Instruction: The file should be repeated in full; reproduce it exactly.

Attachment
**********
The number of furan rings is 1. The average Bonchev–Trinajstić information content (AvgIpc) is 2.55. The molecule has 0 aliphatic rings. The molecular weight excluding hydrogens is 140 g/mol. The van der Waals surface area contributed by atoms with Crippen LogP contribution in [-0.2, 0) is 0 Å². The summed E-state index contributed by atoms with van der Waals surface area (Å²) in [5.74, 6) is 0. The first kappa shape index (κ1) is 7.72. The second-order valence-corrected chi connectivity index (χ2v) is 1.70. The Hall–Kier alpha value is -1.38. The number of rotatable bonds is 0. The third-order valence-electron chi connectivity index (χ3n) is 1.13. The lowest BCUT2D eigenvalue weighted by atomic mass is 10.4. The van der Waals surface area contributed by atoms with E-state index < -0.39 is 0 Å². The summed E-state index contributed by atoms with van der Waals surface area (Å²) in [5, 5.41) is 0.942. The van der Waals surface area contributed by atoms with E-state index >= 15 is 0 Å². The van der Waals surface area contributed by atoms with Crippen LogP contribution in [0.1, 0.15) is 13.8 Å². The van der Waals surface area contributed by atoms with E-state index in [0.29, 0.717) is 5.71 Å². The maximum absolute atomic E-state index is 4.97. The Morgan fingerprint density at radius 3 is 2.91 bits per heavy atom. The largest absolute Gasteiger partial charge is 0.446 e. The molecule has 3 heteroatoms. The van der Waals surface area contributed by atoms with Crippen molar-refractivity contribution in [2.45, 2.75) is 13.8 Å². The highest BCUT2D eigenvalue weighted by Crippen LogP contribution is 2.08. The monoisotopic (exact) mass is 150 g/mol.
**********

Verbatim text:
The number of furan rings is 1. The average Bonchev–Trinajstić information content (AvgIpc) is 2.55. The molecule has 0 aliphatic rings. The molecular weight excluding hydrogens is 140 g/mol. The van der Waals surface area contributed by atoms with Crippen LogP contribution in [-0.2, 0) is 0 Å². The summed E-state index contributed by atoms with van der Waals surface area (Å²) in [5.74, 6) is 0. The first kappa shape index (κ1) is 7.72. The second-order valence-corrected chi connectivity index (χ2v) is 1.70. The Hall–Kier alpha value is -1.38. The number of rotatable bonds is 0. The third-order valence-electron chi connectivity index (χ3n) is 1.13. The lowest BCUT2D eigenvalue weighted by atomic mass is 10.4. The van der Waals surface area contributed by atoms with E-state index < -0.39 is 0 Å². The summed E-state index contributed by atoms with van der Waals surface area (Å²) in [5, 5.41) is 0.942. The van der Waals surface area contributed by atoms with E-state index >= 15 is 0 Å². The van der Waals surface area contributed by atoms with Crippen LogP contribution in [0.1, 0.15) is 13.8 Å². The van der Waals surface area contributed by atoms with E-state index in [0.29, 0.717) is 5.71 Å². The maximum absolute atomic E-state index is 4.97. The Morgan fingerprint density at radius 3 is 2.91 bits per heavy atom. The largest absolute Gasteiger partial charge is 0.446 e. The molecule has 3 heteroatoms. The van der Waals surface area contributed by atoms with Crippen molar-refractivity contribution in [2.45, 2.75) is 13.8 Å². The highest BCUT2D eigenvalue weighted by Crippen LogP contribution is 2.08. The monoisotopic (exact) mass is 150 g/mol.